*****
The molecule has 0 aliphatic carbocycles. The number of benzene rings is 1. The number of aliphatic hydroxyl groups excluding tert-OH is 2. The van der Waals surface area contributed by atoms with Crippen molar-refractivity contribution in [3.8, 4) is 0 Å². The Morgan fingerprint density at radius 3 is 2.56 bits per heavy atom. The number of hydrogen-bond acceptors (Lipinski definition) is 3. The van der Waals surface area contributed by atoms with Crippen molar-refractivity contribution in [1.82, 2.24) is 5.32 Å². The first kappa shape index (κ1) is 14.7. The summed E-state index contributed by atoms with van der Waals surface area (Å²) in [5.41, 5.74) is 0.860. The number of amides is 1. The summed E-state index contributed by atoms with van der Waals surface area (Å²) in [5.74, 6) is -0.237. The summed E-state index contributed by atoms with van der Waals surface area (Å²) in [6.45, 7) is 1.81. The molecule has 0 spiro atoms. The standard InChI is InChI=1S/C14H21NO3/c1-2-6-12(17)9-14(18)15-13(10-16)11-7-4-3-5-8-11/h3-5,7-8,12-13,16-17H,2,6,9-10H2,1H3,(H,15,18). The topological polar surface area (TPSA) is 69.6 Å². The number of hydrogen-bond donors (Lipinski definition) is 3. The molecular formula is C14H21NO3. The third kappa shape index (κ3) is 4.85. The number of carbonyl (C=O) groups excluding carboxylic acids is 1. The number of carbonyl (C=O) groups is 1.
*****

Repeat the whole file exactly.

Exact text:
The molecule has 0 aliphatic carbocycles. The number of benzene rings is 1. The number of aliphatic hydroxyl groups excluding tert-OH is 2. The van der Waals surface area contributed by atoms with Crippen molar-refractivity contribution in [3.8, 4) is 0 Å². The Morgan fingerprint density at radius 3 is 2.56 bits per heavy atom. The number of hydrogen-bond acceptors (Lipinski definition) is 3. The van der Waals surface area contributed by atoms with Crippen molar-refractivity contribution in [1.82, 2.24) is 5.32 Å². The first kappa shape index (κ1) is 14.7. The summed E-state index contributed by atoms with van der Waals surface area (Å²) in [5.41, 5.74) is 0.860. The number of amides is 1. The summed E-state index contributed by atoms with van der Waals surface area (Å²) in [5.74, 6) is -0.237. The summed E-state index contributed by atoms with van der Waals surface area (Å²) in [6.45, 7) is 1.81. The molecule has 0 spiro atoms. The standard InChI is InChI=1S/C14H21NO3/c1-2-6-12(17)9-14(18)15-13(10-16)11-7-4-3-5-8-11/h3-5,7-8,12-13,16-17H,2,6,9-10H2,1H3,(H,15,18). The topological polar surface area (TPSA) is 69.6 Å². The number of hydrogen-bond donors (Lipinski definition) is 3. The molecular formula is C14H21NO3. The third kappa shape index (κ3) is 4.85. The number of carbonyl (C=O) groups excluding carboxylic acids is 1. The number of carbonyl (C=O) groups is 1.